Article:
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One World Observatory Elevator

The elevator ride from the bottom floor to the 102nd floor of the One World Observatory is quite special.

It features an interactive, three-dimensional panoramic view of Manhattan, showcasing its transformation from the 16th century to the current day.

Visitors can enjoy an amazing 360-degree view of New York City from about 390 meters above the busy streets.

To get to the top of the “Freedom Tower,” the fastest elevator in the Western Hemisphere takes you there in 47 seconds!

The 102-story WTC contains 73 elevators, and ten travel directly from the ground floor to the top.

Eight 2.3-ton electric motors on the roof of the World Trade Center power these high-speed elevators.

Each elevator is powered by a pulley-like device composed of a cab and counterweights connected by a cable. 

The elevators of One World Observatory require approximately 454,000 kilos of counterweight to ascend and descend the building’s hoistways or shafts.

The elevators are fast and incorporate modern technology to improve ride experience and safety.

Some of these features are present in other tall buildings worldwide.

However, the One World Observatory elevator system shows how much elevator technology has improved since the first passenger elevator in 1857.

Book your One World Observatory tickets in advance to experience the unique elevator ride by avoiding the large queues! 

One World Observatory Elevator Ride

There are no windows in the new One World Trade Center’s high-speed elevators.

You will find a 500-year CGI timelapse of New York as the elevator travels upward at 23 mph (37 kmh).

You will see the new tower’s strong steel beams as the elevator goes up. 

Everything comes together around the elevator when you reach the 102nd floor.

The elevators going to the observatory have big screens that look like windows.

Visitors see a reconstruction of the industrialization and development of New York City.

They show how the city has changed over time during the 47-second ride.

The lift appears to have erupted from bedrock in 1500, revealing unpopulated marshland. 

It then proceeds to depict the explosive growth that resulted in modern-day Manhattan.

After a hundred years, you can see the Manhattan Bridge far away, and huge buildings dominate the view.

The elevators, which ascend at more than 10m (33ft) per second to 1,268ft (386 meters) above the sidewalk, provide a historical theme park ride.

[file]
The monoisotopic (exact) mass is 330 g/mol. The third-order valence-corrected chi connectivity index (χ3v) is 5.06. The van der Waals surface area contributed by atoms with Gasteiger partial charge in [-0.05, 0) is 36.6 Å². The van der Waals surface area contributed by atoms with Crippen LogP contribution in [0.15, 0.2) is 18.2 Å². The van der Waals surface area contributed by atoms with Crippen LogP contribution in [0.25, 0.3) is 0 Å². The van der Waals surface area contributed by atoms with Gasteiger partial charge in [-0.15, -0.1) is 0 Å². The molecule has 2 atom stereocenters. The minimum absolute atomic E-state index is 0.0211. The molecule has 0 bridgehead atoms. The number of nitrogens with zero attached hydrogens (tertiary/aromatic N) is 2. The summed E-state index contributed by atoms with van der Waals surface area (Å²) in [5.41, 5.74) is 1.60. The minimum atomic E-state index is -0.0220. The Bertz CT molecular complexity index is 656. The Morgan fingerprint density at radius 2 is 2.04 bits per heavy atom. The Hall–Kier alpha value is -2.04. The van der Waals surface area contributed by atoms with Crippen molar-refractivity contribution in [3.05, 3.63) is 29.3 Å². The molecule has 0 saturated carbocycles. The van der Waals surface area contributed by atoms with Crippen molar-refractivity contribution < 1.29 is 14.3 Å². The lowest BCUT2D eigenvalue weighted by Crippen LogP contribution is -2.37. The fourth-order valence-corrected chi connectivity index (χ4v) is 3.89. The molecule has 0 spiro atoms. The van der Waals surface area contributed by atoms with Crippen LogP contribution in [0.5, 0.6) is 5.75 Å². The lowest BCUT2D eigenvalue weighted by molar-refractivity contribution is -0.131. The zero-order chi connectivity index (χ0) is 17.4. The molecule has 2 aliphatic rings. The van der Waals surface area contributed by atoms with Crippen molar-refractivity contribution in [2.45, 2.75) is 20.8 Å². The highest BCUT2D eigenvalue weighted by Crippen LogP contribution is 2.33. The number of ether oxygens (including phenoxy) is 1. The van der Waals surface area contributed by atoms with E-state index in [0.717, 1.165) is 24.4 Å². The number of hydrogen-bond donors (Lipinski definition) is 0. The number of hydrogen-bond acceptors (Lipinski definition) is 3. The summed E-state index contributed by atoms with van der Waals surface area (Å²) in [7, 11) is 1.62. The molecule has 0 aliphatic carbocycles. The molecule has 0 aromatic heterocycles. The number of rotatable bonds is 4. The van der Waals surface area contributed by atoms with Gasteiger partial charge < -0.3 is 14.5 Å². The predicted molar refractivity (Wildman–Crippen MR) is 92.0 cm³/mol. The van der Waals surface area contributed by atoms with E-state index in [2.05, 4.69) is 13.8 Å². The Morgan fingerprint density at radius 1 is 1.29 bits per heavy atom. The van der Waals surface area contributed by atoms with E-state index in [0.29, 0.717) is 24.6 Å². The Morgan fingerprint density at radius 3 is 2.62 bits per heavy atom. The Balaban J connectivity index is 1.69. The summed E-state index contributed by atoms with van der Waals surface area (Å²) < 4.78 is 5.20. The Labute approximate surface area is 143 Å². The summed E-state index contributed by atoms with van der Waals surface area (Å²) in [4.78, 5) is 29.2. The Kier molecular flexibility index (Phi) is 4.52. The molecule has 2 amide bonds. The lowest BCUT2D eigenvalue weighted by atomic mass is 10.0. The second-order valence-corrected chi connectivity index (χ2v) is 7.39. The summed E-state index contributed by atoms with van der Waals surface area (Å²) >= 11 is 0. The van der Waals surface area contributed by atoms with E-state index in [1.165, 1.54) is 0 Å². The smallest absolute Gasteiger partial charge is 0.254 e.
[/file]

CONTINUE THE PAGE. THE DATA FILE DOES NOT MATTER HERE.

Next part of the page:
Race to the Top of the One World Observatory 

Because of these limitations, there can never be a suitable plane for an elevator to traverse in very tall buildings.

Engineers at WTC are adopting an “active roller guide” device to reduce elevator car rattling.

As the elevator ascends and descends, roller guides keep the rollers in touch with the guide rails.

The rollers on the Sky Pod Elevator One World Observatory are made of polyurethane.

They are controlled by a system that pushes and pulls against the rails to ensure a smooth ride. 

These dynamic roller guide systems operate as “intelligent shock absorbers,” which is difficult to achieve in real-time.

This system acts like a shock absorber, ensuring the ride is comfortable. 

The elevators have a special aluminum cover that lessens air movement and makes them quieter by reducing wind resistance and noise.

The airflow design helps balance the air pressure between the elevator and hoistway doors.

This results in minimal “whooshing” or door shaking as an express elevator passes through a floor without stopping. 

One World Trade Observatory Elevator Safety  

The Twin Towers, built in the late 1960s and early 1970s, had a steel exoskeleton holding them together.

This structure was found to be vulnerable on 11 September 2001.

The new structure includes a hollow concrete core that serves as the building’s structural backbone. 

The elevator hoistways go through this core and are protected by a one-meter-thick concrete wall.

To prevent smoke from entering during an emergency, the emergency elevator hoistway is kept at positive pressure. 

If the main part of a floor is too unsafe for rescuers to leave the elevator, they can use another door.

A kiosk in the foyer controls the elevator systems at WTC. Visitors are assigned an elevator at the kiosk.

The destination dispatch system directs people to the correct car in 63 of the building’s elevators. 

For faster service, those going to the same floor are grouped together. 

For example, people working above the 64th level take a fast elevator to the sky lobby on the 64th floor, where they can catch a lift to the higher floors. 

Destination dispatch systems can be linked to building security, allowing a resident or visitor to swipe a badge at a turnstile and be guided to the elevator, moving to their desired floor.

After learning briefly about how elevators transport people over a thousand feet within seconds, it’s time to experience the fast-paced ride! Book your One World Observatory tickets today!

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